Alterações imunitárias na cirrose hepática alcoólica+.
Alternative titleImmunologic changes in alcoholic liver cirrhosis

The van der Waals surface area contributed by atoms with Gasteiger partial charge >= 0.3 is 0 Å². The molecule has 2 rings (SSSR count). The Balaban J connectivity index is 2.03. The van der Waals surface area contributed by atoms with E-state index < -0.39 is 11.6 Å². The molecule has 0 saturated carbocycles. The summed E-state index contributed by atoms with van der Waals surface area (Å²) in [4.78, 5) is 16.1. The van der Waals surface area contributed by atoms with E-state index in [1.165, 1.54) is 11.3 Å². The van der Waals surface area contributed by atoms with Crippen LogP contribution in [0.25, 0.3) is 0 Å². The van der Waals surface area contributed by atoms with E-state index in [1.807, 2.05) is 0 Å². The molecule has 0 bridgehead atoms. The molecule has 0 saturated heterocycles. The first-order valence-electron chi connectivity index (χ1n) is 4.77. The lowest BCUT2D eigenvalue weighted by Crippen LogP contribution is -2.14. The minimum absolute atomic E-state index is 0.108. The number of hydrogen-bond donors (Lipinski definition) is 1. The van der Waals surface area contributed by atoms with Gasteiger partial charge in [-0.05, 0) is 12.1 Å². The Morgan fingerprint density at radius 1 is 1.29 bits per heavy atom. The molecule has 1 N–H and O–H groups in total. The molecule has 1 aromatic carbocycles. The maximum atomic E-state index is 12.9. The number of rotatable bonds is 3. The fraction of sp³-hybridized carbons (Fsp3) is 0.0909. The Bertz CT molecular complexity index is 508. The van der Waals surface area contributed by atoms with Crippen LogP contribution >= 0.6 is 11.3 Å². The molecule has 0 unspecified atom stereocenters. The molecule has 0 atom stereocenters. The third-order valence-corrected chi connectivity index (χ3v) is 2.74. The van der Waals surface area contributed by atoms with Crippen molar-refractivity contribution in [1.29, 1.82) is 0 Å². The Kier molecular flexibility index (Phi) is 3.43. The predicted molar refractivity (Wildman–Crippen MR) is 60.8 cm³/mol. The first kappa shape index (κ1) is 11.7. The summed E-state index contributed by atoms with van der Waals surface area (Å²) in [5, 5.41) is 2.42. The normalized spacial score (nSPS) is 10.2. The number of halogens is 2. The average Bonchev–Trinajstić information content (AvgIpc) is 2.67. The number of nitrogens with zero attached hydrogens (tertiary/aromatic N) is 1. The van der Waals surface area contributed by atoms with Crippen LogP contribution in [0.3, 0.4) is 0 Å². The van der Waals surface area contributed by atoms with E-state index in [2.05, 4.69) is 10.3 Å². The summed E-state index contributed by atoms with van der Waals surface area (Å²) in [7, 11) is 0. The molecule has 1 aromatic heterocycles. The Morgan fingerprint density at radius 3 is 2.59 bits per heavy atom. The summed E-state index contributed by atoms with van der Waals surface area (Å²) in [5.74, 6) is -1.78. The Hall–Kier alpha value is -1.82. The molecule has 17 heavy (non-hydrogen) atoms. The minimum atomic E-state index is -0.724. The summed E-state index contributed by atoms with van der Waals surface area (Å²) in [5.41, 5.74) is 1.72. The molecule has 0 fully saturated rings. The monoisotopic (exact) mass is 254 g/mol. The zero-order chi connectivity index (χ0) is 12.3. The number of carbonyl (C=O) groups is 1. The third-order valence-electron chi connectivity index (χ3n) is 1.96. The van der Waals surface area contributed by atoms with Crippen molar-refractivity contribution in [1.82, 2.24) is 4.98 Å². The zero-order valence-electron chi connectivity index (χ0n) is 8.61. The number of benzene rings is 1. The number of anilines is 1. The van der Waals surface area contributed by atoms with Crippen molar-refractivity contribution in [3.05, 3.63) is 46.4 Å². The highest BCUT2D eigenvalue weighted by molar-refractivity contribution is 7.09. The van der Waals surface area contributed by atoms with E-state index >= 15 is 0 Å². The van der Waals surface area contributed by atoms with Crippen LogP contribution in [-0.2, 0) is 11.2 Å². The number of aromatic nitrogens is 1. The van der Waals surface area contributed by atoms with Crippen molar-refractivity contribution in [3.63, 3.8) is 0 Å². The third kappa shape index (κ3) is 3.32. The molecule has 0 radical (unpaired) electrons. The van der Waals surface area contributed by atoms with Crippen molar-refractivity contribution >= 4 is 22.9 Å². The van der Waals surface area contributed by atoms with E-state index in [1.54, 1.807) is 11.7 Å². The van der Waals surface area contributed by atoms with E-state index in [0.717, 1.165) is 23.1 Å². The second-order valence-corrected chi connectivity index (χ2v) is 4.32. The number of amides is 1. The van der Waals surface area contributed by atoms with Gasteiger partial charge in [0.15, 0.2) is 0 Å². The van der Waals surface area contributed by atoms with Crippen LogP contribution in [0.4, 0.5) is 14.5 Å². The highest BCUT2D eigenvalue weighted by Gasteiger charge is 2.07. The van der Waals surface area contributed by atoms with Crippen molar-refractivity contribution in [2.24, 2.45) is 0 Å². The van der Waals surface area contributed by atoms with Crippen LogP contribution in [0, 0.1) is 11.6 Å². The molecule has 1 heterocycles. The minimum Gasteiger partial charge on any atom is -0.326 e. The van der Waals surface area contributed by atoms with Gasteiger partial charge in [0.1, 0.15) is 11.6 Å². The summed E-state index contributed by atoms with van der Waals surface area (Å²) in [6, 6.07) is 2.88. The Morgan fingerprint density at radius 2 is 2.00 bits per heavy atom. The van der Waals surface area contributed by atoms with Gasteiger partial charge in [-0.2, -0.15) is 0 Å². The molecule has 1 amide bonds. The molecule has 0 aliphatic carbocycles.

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The alcoholic liver cirrhosis usually causes overall immunological changes which might be attributed to either the hepatic disease itself, to ethanol action and/or to malnourishment of the patient. These immune abnormalities comprise both cellular and humoral immunity, consisting of increased immunoglobulin levels, depressed late-skin response to antigens, lowered proliferative response of lymphocytes to mitogens, lower plasma levels of complement proteins (C3 and C4) and by either lower (IL2 and gamma IF) or increased (IL1, TNF, IL6 and IL8) cytokine levels. Parallel to the systemic immune suppression found in most patients, there is also a concomitant local, genetically based, immune stimulation at the liver level which leads to hepatic self-aggression. The systemic immune-suppression could be responsible for periodical infections or neoplasia found in these patients. The possible factors for the immune exhaustion are: a) lower hepatic clearance of toxins and/or bacteria; b) lower hepatic synthesis of complement components; c) cytokines (IL2 and gamma IF) deficiencies, and d) deficiencies of nutrients related to the antioxidant and/or immune defense mechanisms. The immune stimulation of the liver self aggression is characterized by the preferential migration of cytotoxic T cell and neutrophils to the liver, following stimulatory factors such as Mallory bodies, acetaldehyde and/or antibodies. Moreover, the local increase of cytokines (IL1, TNF, IL6 and IL8) levels would be liable for the local phagocyte chemotaxy (IL8) or part of liver injury (TNF) eased by the lower antioxidant defense of the cirrhotic liver.(ABSTRACT TRUNCATED AT 250 WORDS)